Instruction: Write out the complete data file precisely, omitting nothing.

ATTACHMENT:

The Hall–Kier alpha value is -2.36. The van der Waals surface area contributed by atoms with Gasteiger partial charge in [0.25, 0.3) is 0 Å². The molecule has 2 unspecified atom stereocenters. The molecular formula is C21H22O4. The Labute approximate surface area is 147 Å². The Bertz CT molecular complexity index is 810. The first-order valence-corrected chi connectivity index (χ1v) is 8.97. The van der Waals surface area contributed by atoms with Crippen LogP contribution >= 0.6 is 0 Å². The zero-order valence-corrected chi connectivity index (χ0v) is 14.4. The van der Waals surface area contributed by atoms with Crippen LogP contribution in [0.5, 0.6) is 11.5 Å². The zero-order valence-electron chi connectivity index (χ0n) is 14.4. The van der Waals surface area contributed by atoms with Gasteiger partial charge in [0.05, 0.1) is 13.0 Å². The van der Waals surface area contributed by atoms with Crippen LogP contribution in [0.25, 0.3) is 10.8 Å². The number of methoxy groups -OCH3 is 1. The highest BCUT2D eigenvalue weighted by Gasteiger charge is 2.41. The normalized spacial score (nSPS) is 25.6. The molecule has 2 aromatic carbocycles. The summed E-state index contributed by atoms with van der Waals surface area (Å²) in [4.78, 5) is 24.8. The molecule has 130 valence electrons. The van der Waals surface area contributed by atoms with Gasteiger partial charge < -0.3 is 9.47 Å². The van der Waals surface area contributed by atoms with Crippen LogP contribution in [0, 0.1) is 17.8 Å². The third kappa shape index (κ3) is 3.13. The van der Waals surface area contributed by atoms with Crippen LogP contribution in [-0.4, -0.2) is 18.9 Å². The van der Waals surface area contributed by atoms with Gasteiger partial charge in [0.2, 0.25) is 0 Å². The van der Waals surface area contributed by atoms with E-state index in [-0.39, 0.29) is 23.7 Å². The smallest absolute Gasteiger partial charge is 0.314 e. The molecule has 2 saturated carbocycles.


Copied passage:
The Hall–Kier alpha value is -2.36. The van der Waals surface area contributed by atoms with Gasteiger partial charge in [0.25, 0.3) is 0 Å². The molecule has 2 unspecified atom stereocenters. The molecular formula is C21H22O4. The Labute approximate surface area is 147 Å². The Bertz CT molecular complexity index is 810. The first-order valence-corrected chi connectivity index (χ1v) is 8.97. The van der Waals surface area contributed by atoms with Crippen LogP contribution >= 0.6 is 0 Å². The zero-order valence-corrected chi connectivity index (χ0v) is 14.4. The van der Waals surface area contributed by atoms with Crippen LogP contribution in [0.5, 0.6) is 11.5 Å². The zero-order valence-electron chi connectivity index (χ0n) is 14.4. The van der Waals surface area contributed by atoms with Gasteiger partial charge in [0.05, 0.1) is 13.0 Å². The van der Waals surface area contributed by atoms with Crippen LogP contribution in [0.25, 0.3) is 10.8 Å². The number of methoxy groups -OCH3 is 1. The highest BCUT2D eigenvalue weighted by Gasteiger charge is 2.41. The normalized spacial score (nSPS) is 25.6. The molecule has 2 aromatic carbocycles. The summed E-state index contributed by atoms with van der Waals surface area (Å²) in [4.78, 5) is 24.8. The molecule has 130 valence electrons. The van der Waals surface area contributed by atoms with Gasteiger partial charge < -0.3 is 9.47 Å². The van der Waals surface area contributed by atoms with Crippen LogP contribution in [0, 0.1) is 17.8 Å². The third kappa shape index (κ3) is 3.13. The van der Waals surface area contributed by atoms with Crippen LogP contribution in [-0.4, -0.2) is 18.9 Å². The van der Waals surface area contributed by atoms with Gasteiger partial charge in [0.2, 0.25) is 0 Å². The van der Waals surface area contributed by atoms with E-state index in [-0.39, 0.29) is 23.7 Å². The smallest absolute Gasteiger partial charge is 0.314 e. The molecule has 2 saturated carbocycles.